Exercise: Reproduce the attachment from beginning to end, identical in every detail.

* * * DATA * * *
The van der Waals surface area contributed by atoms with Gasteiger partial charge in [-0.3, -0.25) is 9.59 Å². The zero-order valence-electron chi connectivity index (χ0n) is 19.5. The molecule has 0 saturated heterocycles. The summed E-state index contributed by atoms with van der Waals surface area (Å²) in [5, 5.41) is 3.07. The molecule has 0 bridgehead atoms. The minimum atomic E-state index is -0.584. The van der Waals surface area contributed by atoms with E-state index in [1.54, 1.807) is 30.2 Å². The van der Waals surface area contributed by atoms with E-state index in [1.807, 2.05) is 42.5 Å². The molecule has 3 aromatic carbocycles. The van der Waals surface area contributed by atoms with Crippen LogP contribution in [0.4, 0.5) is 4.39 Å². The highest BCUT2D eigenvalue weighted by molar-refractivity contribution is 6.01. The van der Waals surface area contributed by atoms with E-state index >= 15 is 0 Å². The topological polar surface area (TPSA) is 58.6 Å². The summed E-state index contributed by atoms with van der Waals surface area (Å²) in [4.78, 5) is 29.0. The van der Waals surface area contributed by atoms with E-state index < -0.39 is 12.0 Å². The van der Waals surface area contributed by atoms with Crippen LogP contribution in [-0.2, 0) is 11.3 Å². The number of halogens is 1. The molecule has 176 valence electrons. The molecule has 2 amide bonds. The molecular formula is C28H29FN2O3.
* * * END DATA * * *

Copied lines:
The van der Waals surface area contributed by atoms with Gasteiger partial charge in [-0.3, -0.25) is 9.59 Å². The zero-order valence-electron chi connectivity index (χ0n) is 19.5. The molecule has 0 saturated heterocycles. The summed E-state index contributed by atoms with van der Waals surface area (Å²) in [5, 5.41) is 3.07. The molecule has 0 bridgehead atoms. The minimum atomic E-state index is -0.584. The van der Waals surface area contributed by atoms with E-state index in [1.54, 1.807) is 30.2 Å². The van der Waals surface area contributed by atoms with E-state index in [1.807, 2.05) is 42.5 Å². The molecule has 3 aromatic carbocycles. The van der Waals surface area contributed by atoms with Crippen LogP contribution in [0.4, 0.5) is 4.39 Å². The highest BCUT2D eigenvalue weighted by molar-refractivity contribution is 6.01. The van der Waals surface area contributed by atoms with E-state index >= 15 is 0 Å². The topological polar surface area (TPSA) is 58.6 Å². The summed E-state index contributed by atoms with van der Waals surface area (Å²) in [4.78, 5) is 29.0. The van der Waals surface area contributed by atoms with E-state index < -0.39 is 12.0 Å². The van der Waals surface area contributed by atoms with Crippen LogP contribution in [-0.2, 0) is 11.3 Å². The number of halogens is 1. The molecule has 176 valence electrons. The molecule has 2 amide bonds. The molecular formula is C28H29FN2O3.